The Athletic (paywall)
This is familiar territory for the long-suffering fan base, but the late-July ownership change from Dan Snyder to a group led by Josh Harris eliminated the wash-rinse-repeat vibe. Those who think these closing games will be a brutal slog are not wrong — unless you consider them for what they are: The real start of the Harris era.
Howell continues to exceed preseason expectations — but the bar has now changed on two fronts.
It’s no longer a question of whether he can start in the league. Rather, does Howell have the goods to become elite or reach that “we can win with him” level occupied by Kirk Cousins, Ryan Tannehill and others in recent years?
Howell has a solid baseline with poise, mobility, grit and a talented right arm. We can blame some of the mistakes — 13 interceptions, holding the ball too long in the pocket — on youth. Combined with the 23-year-old’s minuscule contract — he has a cap hit of less than $1.1 million — Howell is worth projecting as QB1 next season.
But this is where the second change comes in. Suddenly, Washington is in position for the fifth selection in April’s draft and has one of the more challenging remaining schedules — there is a good chance the Commanders won’t be favored in any of them. That would give the team a chance to target any QB in the 2024 class with a small trade-up or perhaps by standing pat.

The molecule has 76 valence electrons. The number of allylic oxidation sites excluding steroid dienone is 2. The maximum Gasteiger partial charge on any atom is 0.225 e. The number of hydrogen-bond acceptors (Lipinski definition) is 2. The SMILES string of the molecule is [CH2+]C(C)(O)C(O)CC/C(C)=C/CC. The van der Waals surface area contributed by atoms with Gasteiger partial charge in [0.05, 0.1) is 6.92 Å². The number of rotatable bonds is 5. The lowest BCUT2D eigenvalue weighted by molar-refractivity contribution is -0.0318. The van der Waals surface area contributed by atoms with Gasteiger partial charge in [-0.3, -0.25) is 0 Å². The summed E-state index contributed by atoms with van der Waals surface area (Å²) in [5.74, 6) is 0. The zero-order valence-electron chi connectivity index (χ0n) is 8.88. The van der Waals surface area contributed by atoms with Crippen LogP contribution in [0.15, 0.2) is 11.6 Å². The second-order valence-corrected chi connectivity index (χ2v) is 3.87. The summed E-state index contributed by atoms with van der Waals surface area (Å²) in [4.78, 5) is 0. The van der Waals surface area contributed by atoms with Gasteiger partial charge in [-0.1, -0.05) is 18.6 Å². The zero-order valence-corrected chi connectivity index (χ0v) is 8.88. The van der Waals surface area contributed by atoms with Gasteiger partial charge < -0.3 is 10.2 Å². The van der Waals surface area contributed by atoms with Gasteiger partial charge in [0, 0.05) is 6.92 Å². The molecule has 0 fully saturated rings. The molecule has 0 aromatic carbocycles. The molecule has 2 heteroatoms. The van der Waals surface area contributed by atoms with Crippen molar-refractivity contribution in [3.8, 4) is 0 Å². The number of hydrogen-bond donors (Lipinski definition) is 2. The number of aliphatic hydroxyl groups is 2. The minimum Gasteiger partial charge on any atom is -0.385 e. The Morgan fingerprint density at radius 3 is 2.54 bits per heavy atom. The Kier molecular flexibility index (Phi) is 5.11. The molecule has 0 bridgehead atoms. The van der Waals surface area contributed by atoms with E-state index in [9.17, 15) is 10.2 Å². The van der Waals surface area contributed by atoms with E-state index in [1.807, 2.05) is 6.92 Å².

“I’ve already talked to all the defensive coaches, talked to the entire coaching staff, and then I talked to the defensive staff, then I talked to each defensive coach individually and talked about what I was looking for, what I want, what I wanted to get accomplished,” Rivera said.
Rivera did not delve into how things would look from a personnel standpoint with him taking on a larger role in the defense, but he did say “we’re going to do things differently though. I will tell you that much.”
As for how those changes are going to be implemented, Rivera said he will work with the staff, particularly Rodgers, on how to put the players in the best position to succeed.
“Richard will work with the defensive backs, but he’ll also work with me on some of the game planning issues as well,” Rivera said. “And then everybody else will remain in their positions as we go forward and see how these things go. We’re going to work today, we’ll work tomorrow, and we’ll talk about how we’re going to do things as a defense, and we’ll go from there.”
Whatever the changes, Washington’s last five games are going to be a challenge. They return home to take on the Miami Dolphins before heading to Los Angeles to play the Rams. That’s followed by the Jets on Christmas Eve, the San Francisco 49ers on New Year’s Eve and a home matchup against the Cowboys to wrap up the season.
“If you don’t change things, can you expect things to change?” Rivera said. “So that’s what I’m doing, to see if things will change.”
Bullock’s Film Room (subscription)
Breaking down Sam Howell’s performance in the Commanders loss to the Cowboys on Thanksgiving
Against the Cowboys, Howell completed 28 of 44 passing attempts for 300 yards with an interception. He also scored a touchdown that he ran in himself. Those stats aren’t exactly anything to brag about but I don’t think they provide the correct context for this performance. Howell had a lot put on his shoulders on a short week to try and deal with the pass rush of the Cowboys.
After a bumpy start with having to use his legs quite a bit, the offense settled down a bit and started to find a rhythm. Howell, like he has for most of the season, looked comfortable with the various quick game concepts the Commanders call each game.